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Layer V pyramidal cells in the adult human cingulate cortex

A quantitative Golgi-study

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Abstract

The anterior and posterior parts of the human cingulate cortex differ in their absolute number of neurons per unit volume, with fewer neurons in the anterior part. To test the hypothesis that lower absolute number and packing density of neurons in the anterior cingulate cortex are associated with an increased complexity in the neuropil compartment, dendritic arborizations of layer V neurons in both cingulate parts were analyzed in a Golgi study. Results show that these neurons in the anterior cingulate cortex have more primary and secondary basal dendrites than those in the posterior cingulate cortex. This establishes an association of a higher complexity of the dendritic arborization in the anterior cingulate cortex with a lower cell number per unit volume and larger neuropil compartment. The significant lower degree of dendritic arborization in the posterior cingulate cortex is accompanied by a higher cell packing density. These structural differences are associated with functional differences between the two parts of the human cingulate cortex.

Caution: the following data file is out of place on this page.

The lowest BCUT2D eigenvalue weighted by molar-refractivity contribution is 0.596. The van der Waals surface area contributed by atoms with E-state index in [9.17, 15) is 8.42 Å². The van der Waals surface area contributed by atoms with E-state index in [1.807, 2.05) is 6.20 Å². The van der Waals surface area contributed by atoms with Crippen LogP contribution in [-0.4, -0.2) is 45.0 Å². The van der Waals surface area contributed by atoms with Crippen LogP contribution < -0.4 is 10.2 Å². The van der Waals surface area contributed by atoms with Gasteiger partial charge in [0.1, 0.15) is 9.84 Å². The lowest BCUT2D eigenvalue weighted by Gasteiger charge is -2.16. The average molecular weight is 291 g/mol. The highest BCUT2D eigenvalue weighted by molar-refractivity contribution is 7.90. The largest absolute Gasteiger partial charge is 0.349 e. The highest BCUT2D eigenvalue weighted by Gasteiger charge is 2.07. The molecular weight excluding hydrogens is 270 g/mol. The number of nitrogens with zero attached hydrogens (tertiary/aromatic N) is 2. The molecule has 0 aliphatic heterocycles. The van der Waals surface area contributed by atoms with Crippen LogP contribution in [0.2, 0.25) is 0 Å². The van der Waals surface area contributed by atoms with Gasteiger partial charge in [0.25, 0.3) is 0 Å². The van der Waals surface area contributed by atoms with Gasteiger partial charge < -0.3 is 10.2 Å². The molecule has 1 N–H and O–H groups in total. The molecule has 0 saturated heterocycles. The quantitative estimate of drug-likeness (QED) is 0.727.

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Schlaug, G., Armstrong, E., Schleicher, A. et al. Layer V pyramidal cells in the adult human cingulate cortex. Anat Embryol 187, 515–522 (1993). https://doi.org/10.1007/BF00214429

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Key words

  • Cingulate cortex
  • Morphometry
  • Image analysis
  • Dendritic arborization
  • Architecture